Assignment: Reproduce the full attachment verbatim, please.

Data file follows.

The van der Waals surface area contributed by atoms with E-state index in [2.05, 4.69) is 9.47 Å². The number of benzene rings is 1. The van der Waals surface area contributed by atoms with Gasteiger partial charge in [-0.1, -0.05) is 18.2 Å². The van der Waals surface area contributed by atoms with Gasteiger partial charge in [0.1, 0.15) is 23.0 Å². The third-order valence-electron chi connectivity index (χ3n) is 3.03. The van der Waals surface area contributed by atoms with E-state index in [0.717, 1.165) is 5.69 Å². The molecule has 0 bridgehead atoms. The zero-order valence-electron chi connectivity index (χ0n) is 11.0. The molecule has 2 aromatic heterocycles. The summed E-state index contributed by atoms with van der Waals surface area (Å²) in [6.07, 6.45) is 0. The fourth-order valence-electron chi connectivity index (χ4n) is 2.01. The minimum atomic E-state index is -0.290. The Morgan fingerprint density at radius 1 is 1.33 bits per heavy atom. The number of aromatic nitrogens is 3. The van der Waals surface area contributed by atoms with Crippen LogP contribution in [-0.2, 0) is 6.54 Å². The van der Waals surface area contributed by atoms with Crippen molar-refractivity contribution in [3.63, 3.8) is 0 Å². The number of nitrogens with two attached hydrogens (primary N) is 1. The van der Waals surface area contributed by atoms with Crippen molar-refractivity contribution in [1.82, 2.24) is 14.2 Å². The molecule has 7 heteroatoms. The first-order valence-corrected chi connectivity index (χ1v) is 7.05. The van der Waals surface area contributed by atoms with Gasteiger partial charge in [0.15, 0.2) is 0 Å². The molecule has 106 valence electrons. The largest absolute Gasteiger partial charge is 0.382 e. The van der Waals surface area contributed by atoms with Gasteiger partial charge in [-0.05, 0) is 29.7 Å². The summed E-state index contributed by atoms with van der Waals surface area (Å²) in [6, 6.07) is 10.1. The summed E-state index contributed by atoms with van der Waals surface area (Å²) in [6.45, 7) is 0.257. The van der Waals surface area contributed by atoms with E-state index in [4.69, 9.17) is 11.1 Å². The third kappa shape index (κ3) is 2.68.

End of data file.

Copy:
The van der Waals surface area contributed by atoms with E-state index in [2.05, 4.69) is 9.47 Å². The number of benzene rings is 1. The van der Waals surface area contributed by atoms with Gasteiger partial charge in [-0.1, -0.05) is 18.2 Å². The van der Waals surface area contributed by atoms with Gasteiger partial charge in [0.1, 0.15) is 23.0 Å². The third-order valence-electron chi connectivity index (χ3n) is 3.03. The van der Waals surface area contributed by atoms with E-state index in [0.717, 1.165) is 5.69 Å². The molecule has 0 bridgehead atoms. The zero-order valence-electron chi connectivity index (χ0n) is 11.0. The molecule has 2 aromatic heterocycles. The summed E-state index contributed by atoms with van der Waals surface area (Å²) in [6.07, 6.45) is 0. The fourth-order valence-electron chi connectivity index (χ4n) is 2.01. The minimum atomic E-state index is -0.290. The Morgan fingerprint density at radius 1 is 1.33 bits per heavy atom. The number of aromatic nitrogens is 3. The van der Waals surface area contributed by atoms with Crippen LogP contribution in [-0.2, 0) is 6.54 Å². The van der Waals surface area contributed by atoms with Crippen molar-refractivity contribution in [3.63, 3.8) is 0 Å². The number of nitrogens with two attached hydrogens (primary N) is 1. The van der Waals surface area contributed by atoms with Crippen molar-refractivity contribution in [1.82, 2.24) is 14.2 Å². The molecule has 7 heteroatoms. The first-order valence-corrected chi connectivity index (χ1v) is 7.05. The van der Waals surface area contributed by atoms with Gasteiger partial charge in [0.15, 0.2) is 0 Å². The molecule has 106 valence electrons. The largest absolute Gasteiger partial charge is 0.382 e. The van der Waals surface area contributed by atoms with Gasteiger partial charge in [-0.05, 0) is 29.7 Å². The summed E-state index contributed by atoms with van der Waals surface area (Å²) in [6, 6.07) is 10.1. The summed E-state index contributed by atoms with van der Waals surface area (Å²) in [6.45, 7) is 0.257. The van der Waals surface area contributed by atoms with E-state index in [4.69, 9.17) is 11.1 Å². The third kappa shape index (κ3) is 2.68.